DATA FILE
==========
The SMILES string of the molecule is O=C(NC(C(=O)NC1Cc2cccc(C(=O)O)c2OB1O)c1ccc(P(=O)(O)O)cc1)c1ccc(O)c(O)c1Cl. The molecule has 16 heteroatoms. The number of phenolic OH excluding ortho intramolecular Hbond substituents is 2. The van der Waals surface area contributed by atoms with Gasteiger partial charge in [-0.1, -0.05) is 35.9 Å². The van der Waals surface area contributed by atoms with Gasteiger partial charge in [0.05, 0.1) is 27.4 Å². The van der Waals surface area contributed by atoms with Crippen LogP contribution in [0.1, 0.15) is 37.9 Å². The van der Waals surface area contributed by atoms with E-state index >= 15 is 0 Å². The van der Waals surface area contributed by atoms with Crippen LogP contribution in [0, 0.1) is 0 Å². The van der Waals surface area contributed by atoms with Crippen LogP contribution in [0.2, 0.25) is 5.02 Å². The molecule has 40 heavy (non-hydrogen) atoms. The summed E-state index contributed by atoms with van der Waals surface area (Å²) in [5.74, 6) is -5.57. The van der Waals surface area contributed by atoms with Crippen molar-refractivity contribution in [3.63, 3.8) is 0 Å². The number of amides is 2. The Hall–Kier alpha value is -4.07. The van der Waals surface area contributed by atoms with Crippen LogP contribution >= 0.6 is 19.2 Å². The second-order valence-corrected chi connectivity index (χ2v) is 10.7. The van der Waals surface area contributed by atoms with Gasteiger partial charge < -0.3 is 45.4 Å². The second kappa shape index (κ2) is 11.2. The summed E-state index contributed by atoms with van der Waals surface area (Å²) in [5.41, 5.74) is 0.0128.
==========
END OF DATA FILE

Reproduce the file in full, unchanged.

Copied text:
The SMILES string of the molecule is O=C(NC(C(=O)NC1Cc2cccc(C(=O)O)c2OB1O)c1ccc(P(=O)(O)O)cc1)c1ccc(O)c(O)c1Cl. The molecule has 16 heteroatoms. The number of phenolic OH excluding ortho intramolecular Hbond substituents is 2. The van der Waals surface area contributed by atoms with Gasteiger partial charge in [-0.1, -0.05) is 35.9 Å². The van der Waals surface area contributed by atoms with Gasteiger partial charge in [0.05, 0.1) is 27.4 Å². The van der Waals surface area contributed by atoms with Crippen LogP contribution in [0.1, 0.15) is 37.9 Å². The van der Waals surface area contributed by atoms with E-state index >= 15 is 0 Å². The van der Waals surface area contributed by atoms with Crippen LogP contribution in [0, 0.1) is 0 Å². The van der Waals surface area contributed by atoms with Crippen LogP contribution in [0.2, 0.25) is 5.02 Å². The molecule has 40 heavy (non-hydrogen) atoms. The summed E-state index contributed by atoms with van der Waals surface area (Å²) in [5.74, 6) is -5.57. The van der Waals surface area contributed by atoms with Crippen molar-refractivity contribution in [3.63, 3.8) is 0 Å². The number of amides is 2. The Hall–Kier alpha value is -4.07. The van der Waals surface area contributed by atoms with Crippen LogP contribution >= 0.6 is 19.2 Å². The second-order valence-corrected chi connectivity index (χ2v) is 10.7. The van der Waals surface area contributed by atoms with Gasteiger partial charge < -0.3 is 45.4 Å². The second kappa shape index (κ2) is 11.2. The summed E-state index contributed by atoms with van der Waals surface area (Å²) in [5.41, 5.74) is 0.0128.